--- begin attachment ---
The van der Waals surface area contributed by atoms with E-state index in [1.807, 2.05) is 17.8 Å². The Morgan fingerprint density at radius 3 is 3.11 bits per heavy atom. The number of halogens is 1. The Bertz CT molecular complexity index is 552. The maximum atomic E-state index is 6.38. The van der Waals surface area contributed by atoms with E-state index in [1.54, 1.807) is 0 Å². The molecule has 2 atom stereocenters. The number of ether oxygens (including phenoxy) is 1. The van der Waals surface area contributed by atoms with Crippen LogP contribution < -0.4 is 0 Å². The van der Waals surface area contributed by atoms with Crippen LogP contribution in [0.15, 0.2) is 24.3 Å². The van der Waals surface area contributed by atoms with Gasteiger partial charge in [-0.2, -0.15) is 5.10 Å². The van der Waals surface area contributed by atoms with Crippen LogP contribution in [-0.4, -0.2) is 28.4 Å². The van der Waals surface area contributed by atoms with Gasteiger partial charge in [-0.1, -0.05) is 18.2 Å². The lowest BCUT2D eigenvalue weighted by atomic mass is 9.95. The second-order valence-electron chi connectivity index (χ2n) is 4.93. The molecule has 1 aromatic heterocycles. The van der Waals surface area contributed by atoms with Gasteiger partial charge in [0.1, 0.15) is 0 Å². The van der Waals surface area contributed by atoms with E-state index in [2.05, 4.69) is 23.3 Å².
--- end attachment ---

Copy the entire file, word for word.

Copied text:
The van der Waals surface area contributed by atoms with E-state index in [1.807, 2.05) is 17.8 Å². The Morgan fingerprint density at radius 3 is 3.11 bits per heavy atom. The number of halogens is 1. The Bertz CT molecular complexity index is 552. The maximum atomic E-state index is 6.38. The van der Waals surface area contributed by atoms with E-state index in [1.54, 1.807) is 0 Å². The molecule has 2 atom stereocenters. The number of ether oxygens (including phenoxy) is 1. The van der Waals surface area contributed by atoms with Crippen LogP contribution < -0.4 is 0 Å². The van der Waals surface area contributed by atoms with Crippen LogP contribution in [0.15, 0.2) is 24.3 Å². The van der Waals surface area contributed by atoms with Gasteiger partial charge in [-0.2, -0.15) is 5.10 Å². The van der Waals surface area contributed by atoms with Crippen LogP contribution in [-0.4, -0.2) is 28.4 Å². The van der Waals surface area contributed by atoms with Gasteiger partial charge in [-0.1, -0.05) is 18.2 Å². The lowest BCUT2D eigenvalue weighted by atomic mass is 9.95. The second-order valence-electron chi connectivity index (χ2n) is 4.93. The molecule has 1 aromatic heterocycles. The van der Waals surface area contributed by atoms with Gasteiger partial charge in [0.1, 0.15) is 0 Å². The van der Waals surface area contributed by atoms with E-state index in [2.05, 4.69) is 23.3 Å².